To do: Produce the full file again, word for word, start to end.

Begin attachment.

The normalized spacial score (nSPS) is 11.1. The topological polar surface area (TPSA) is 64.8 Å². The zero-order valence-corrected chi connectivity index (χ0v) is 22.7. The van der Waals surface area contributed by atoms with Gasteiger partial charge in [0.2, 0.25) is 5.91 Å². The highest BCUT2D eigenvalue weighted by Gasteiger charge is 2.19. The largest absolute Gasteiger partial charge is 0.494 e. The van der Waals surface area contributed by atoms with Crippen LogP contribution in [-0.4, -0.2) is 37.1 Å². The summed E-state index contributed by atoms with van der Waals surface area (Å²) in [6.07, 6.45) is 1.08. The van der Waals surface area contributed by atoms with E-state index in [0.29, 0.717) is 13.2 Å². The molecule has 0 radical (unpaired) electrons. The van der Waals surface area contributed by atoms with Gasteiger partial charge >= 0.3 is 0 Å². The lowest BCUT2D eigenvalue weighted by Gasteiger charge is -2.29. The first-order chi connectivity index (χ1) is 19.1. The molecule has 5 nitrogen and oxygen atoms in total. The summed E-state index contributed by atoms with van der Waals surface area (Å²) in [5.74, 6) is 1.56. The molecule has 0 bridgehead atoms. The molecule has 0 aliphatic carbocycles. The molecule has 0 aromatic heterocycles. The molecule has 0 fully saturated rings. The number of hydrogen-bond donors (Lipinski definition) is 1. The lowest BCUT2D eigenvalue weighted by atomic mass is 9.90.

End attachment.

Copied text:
The normalized spacial score (nSPS) is 11.1. The topological polar surface area (TPSA) is 64.8 Å². The zero-order valence-corrected chi connectivity index (χ0v) is 22.7. The van der Waals surface area contributed by atoms with Gasteiger partial charge in [0.2, 0.25) is 5.91 Å². The highest BCUT2D eigenvalue weighted by Gasteiger charge is 2.19. The largest absolute Gasteiger partial charge is 0.494 e. The van der Waals surface area contributed by atoms with Crippen LogP contribution in [-0.4, -0.2) is 37.1 Å². The summed E-state index contributed by atoms with van der Waals surface area (Å²) in [6.07, 6.45) is 1.08. The van der Waals surface area contributed by atoms with E-state index in [0.29, 0.717) is 13.2 Å². The molecule has 0 radical (unpaired) electrons. The van der Waals surface area contributed by atoms with Gasteiger partial charge >= 0.3 is 0 Å². The lowest BCUT2D eigenvalue weighted by Gasteiger charge is -2.29. The first-order chi connectivity index (χ1) is 19.1. The molecule has 5 nitrogen and oxygen atoms in total. The summed E-state index contributed by atoms with van der Waals surface area (Å²) in [5.74, 6) is 1.56. The molecule has 0 bridgehead atoms. The molecule has 0 aliphatic carbocycles. The molecule has 0 aromatic heterocycles. The molecule has 0 fully saturated rings. The number of hydrogen-bond donors (Lipinski definition) is 1. The lowest BCUT2D eigenvalue weighted by atomic mass is 9.90.